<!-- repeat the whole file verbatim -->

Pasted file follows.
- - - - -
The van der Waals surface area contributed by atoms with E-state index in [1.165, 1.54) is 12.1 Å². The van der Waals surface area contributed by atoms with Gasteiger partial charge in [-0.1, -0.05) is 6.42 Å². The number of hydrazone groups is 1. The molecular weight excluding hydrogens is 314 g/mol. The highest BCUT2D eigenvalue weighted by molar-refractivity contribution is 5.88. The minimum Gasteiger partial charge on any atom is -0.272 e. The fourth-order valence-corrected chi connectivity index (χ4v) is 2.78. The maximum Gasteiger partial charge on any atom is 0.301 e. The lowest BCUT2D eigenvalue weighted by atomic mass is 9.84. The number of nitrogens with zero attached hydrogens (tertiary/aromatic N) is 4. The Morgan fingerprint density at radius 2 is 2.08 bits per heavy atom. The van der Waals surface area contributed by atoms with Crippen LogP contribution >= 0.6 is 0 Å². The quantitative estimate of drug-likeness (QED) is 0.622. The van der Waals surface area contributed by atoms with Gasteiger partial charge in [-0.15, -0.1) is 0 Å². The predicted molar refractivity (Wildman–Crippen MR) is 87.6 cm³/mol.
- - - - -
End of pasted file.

The van der Waals surface area contributed by atoms with E-state index in [1.165, 1.54) is 12.1 Å². The van der Waals surface area contributed by atoms with Gasteiger partial charge in [-0.1, -0.05) is 6.42 Å². The number of hydrazone groups is 1. The molecular weight excluding hydrogens is 314 g/mol. The highest BCUT2D eigenvalue weighted by molar-refractivity contribution is 5.88. The minimum Gasteiger partial charge on any atom is -0.272 e. The fourth-order valence-corrected chi connectivity index (χ4v) is 2.78. The maximum Gasteiger partial charge on any atom is 0.301 e. The lowest BCUT2D eigenvalue weighted by atomic mass is 9.84. The number of nitrogens with zero attached hydrogens (tertiary/aromatic N) is 4. The Morgan fingerprint density at radius 2 is 2.08 bits per heavy atom. The van der Waals surface area contributed by atoms with Crippen LogP contribution >= 0.6 is 0 Å². The quantitative estimate of drug-likeness (QED) is 0.622. The van der Waals surface area contributed by atoms with Gasteiger partial charge in [-0.15, -0.1) is 0 Å². The predicted molar refractivity (Wildman–Crippen MR) is 87.6 cm³/mol.